Company’s enterprise value to earnings before interest, taxes, depreciation, and amortization.
In addition to the P/E ratio and PEG ratio, investors can also use enterprise value to EBITDA to evaluate whether a company is expensive or not. Enterprise value can be defined as the cost of the company to another investor who would want to buy it. In our previous analysis in determining whether a company is expensive or not, those ratios did not take into account debt but the enterprise value does.
We can use the enterprise multiple to calculate whether a stock is expensive or not but we need to determine the enterprise value first. This value indicates what the company is worth and if there was a takeover, what it would cost to acquire the company.
This calculation is as follows:
Enterprise Value: Market Capitalization + Market Value of Debt – Cash and equivalents
This is calculated by taking the number of company’s outstanding shares and multiplying it by the current market price. However just using the shares alone is not an accurate reflection of what the company is worth. This is because we need to take into account the market value of debt, and cash and equivalents.
These are hybrid securities with debt and equity characteristics. However, they are treated as debt instruments in acquisitions as they have a fixed dividend and higher priority than shares.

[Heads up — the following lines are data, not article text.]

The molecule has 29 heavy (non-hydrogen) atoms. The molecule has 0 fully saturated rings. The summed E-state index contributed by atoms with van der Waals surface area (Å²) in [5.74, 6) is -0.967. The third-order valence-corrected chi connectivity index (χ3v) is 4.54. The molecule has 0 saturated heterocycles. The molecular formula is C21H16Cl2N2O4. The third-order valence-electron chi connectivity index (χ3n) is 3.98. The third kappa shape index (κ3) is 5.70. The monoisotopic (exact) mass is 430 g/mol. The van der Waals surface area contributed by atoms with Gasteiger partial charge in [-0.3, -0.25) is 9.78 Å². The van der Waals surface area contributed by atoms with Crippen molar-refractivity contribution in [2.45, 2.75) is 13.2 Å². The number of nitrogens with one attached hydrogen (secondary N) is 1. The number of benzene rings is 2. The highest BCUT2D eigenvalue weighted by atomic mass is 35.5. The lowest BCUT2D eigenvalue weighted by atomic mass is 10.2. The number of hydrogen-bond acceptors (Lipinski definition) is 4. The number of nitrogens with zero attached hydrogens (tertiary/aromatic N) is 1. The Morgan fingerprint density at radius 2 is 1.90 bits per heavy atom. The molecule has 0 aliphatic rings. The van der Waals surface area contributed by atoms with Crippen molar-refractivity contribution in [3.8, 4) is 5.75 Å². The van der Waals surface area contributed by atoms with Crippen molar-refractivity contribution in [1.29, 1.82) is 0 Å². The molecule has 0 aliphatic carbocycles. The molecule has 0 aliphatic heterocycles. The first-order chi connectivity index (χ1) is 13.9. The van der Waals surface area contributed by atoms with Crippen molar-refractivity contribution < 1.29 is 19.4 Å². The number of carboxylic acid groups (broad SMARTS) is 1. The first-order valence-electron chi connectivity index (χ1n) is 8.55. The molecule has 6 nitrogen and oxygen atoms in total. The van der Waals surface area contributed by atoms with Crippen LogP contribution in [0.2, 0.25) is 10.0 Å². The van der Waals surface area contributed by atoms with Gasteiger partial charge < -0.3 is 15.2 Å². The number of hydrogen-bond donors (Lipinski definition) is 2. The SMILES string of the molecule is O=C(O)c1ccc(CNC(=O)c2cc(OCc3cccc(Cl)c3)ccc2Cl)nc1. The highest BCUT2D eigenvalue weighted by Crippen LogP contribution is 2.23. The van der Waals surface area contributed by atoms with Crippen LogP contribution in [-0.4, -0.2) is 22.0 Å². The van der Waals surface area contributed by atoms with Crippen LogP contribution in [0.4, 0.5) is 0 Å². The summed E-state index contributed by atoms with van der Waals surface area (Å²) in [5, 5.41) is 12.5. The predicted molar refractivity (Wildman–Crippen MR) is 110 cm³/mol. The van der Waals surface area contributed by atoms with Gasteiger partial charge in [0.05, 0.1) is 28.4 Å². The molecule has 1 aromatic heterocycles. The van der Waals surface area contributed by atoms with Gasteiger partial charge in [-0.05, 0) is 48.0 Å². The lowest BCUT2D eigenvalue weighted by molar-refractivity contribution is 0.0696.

Market Value of Debt
The debt of a company is defined as outstanding debt which can be short term debt and long term debt. When a company is purchased, the buyer also takes on the existing debt which is why this figure is included in the enterprise value calculation.
Cash and equivalents
When a company is purchased, the acquirer also receives what cash the company owns. This cash could be used to pay off existing debts. It is subtracted from the enterprise value as it can decrease the cost to pay to buy the company.
Using Enterprise Value to evaluate companies
With the results of the enterprise value we can use this data to evaluate the value of a company and therefore determine how expensive a company is by calculating the enterprise multiple.
Stocks that have a lower multiple are usually better value than a company with a higher multiple. Enterprise multiples can be compared between different companies and the industry average to determine whether a company is expensive.
Enterprise Multiple = EV/EBITBA
EBITDA ratio is the earnings before interest, taxes, depreciation and amortization.
This enterprise multiple looks at the firm’s stock price and takes into account debt and cash reserves. It compares it to the firm’s earnings before interest depreciation and amortization.
Enterprise Value : $4,500,000,000
EBITBA : $500,000,000
Enterprise Multiple : 9 x
Enterprise Value : $600,000,000
Enterprise Multiple : 6 x
This figure indicates this company Purple is more expensive than company Blue as the multiple is higher.
Lauren Hua is a private client adviser at Fairmont Equities.
An 8-week FREE TRIAL to The Dynamic Investor can be found HERE.
Would you like us to call you when we have a great idea? Check out our services.
Disclaimer: The information in this article is general advice only. Read our full disclaimer HERE.
Like this article? Share it now on Facebook and Twitter!